Despite my aversion to the whole “Suffering is a learning experience!” way of thinking, I must admit that this experience has given me insights that I didn’t have before. Sure, I knew that walking around in this world is a lot harder when you have mobility issues and that there’s still a lot that can and should be done to make this easier, but I had severely underestimated the extend of it. The fact that I, with what in the grand scheme of things is a temporary, minor injury, have had SO MUCH TROUBLE getting from A to B, means that there is a truly HUGE group of people who are currently shut off from (travelling by themselves by) public transport, which is effectively shutting them off from a part of society. And that is, again, most definitely Not Ok.

Here are some links to Dutch organisations who are working hard to change this:

Cane walking (part one)


In an attempt to accelerate the recovery of my achilles tendon injury, I underwent two Shockwave treatments; one in November and one in January. After each of those treatments, I was not allowed to walk for two days. For the 12 days after that, I was advised to “walk as little as possible, and as slowly as possible”. Knowing myself, I knew I had to find an external tool to keep myself from disregarding all pain and barge up and down the large Jan Schaefferbridge at the end of my street, to then do an aerobics video in my living room. File under: how I acquired this particular injury.

Inspired by a Hannah Witton video, I decided to buy a foldable walking stick that fit inside my purse. On a side note: there must be a difference between a cane and a walking stick, but I haven’t been able to figure it out and will therefore use both words when referring to the same thing. Anyway, this walking stick would both be supporting me and making sure I couldn’t walk faster than I should, but it would also signal to the outside world “I have difficulty walking, please don’t rush me”. Because The Netherlands in general and Amsterdam in particular is a stressed out mess.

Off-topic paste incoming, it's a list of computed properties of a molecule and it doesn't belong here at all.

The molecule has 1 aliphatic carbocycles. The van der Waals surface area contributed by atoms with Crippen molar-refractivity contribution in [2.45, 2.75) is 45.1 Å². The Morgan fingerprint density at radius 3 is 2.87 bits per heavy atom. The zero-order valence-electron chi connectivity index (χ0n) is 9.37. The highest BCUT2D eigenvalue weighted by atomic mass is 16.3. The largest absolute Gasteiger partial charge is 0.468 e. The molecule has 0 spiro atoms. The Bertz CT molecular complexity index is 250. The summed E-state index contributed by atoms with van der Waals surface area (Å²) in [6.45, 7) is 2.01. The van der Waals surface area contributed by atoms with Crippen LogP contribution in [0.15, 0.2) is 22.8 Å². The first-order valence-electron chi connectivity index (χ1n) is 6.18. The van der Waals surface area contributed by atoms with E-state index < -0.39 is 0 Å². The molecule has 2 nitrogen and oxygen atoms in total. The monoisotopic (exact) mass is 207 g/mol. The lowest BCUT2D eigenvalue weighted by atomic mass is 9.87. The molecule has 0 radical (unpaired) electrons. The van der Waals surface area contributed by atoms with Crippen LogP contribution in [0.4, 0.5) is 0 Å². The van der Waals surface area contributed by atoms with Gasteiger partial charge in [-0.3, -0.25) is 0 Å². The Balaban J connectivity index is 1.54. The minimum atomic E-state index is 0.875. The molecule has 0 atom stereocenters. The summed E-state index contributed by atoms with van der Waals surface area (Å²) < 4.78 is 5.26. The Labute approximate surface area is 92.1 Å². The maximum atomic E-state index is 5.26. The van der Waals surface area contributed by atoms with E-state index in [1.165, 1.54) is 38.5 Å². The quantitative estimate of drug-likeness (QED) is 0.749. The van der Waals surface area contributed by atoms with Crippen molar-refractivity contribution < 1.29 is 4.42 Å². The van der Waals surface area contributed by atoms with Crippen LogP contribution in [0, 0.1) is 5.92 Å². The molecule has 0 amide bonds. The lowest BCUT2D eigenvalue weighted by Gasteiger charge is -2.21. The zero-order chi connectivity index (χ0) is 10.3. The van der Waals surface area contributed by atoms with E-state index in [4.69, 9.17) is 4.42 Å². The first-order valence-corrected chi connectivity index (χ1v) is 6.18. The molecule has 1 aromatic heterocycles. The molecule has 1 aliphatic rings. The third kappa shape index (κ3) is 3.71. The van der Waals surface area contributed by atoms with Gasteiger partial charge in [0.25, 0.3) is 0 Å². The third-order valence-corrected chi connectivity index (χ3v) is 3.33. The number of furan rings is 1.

Having lived here for the majority of my life, I am well aware of this fact, but I must say that every time I (due to illness or injury) am not able to keep up with the pace, it’s a shock. Amsterdam’s public space in particular is completely unsuited for anyone who has even a small mobility issue, let alone a large one. There’s bikes everywhere, curbs are often ridiculously high, elevators and escalators are regularly either broken or blocked by (you guessed it!) bikes, the traffic situation is often completely unclear. On top of that, most if not all Amsterdam pavements are wonky and far from smooth. I have been told that this is due to ground water level shifts and not because we are bad at laying pavements.

What also doesn’t help, are the almost constant renovations and works in various areas of the city. And of course the fact that after all this, a huge amount of tourists and a huge amount of people actually living here who are trying to get to work are thrown into the mix.

The resulting situation can only be described as “a complete mess”. Amsterdam has clearly become a city for young, healthy people, and I’m quite sure that I don’t have to explain to you why this is Not Ok.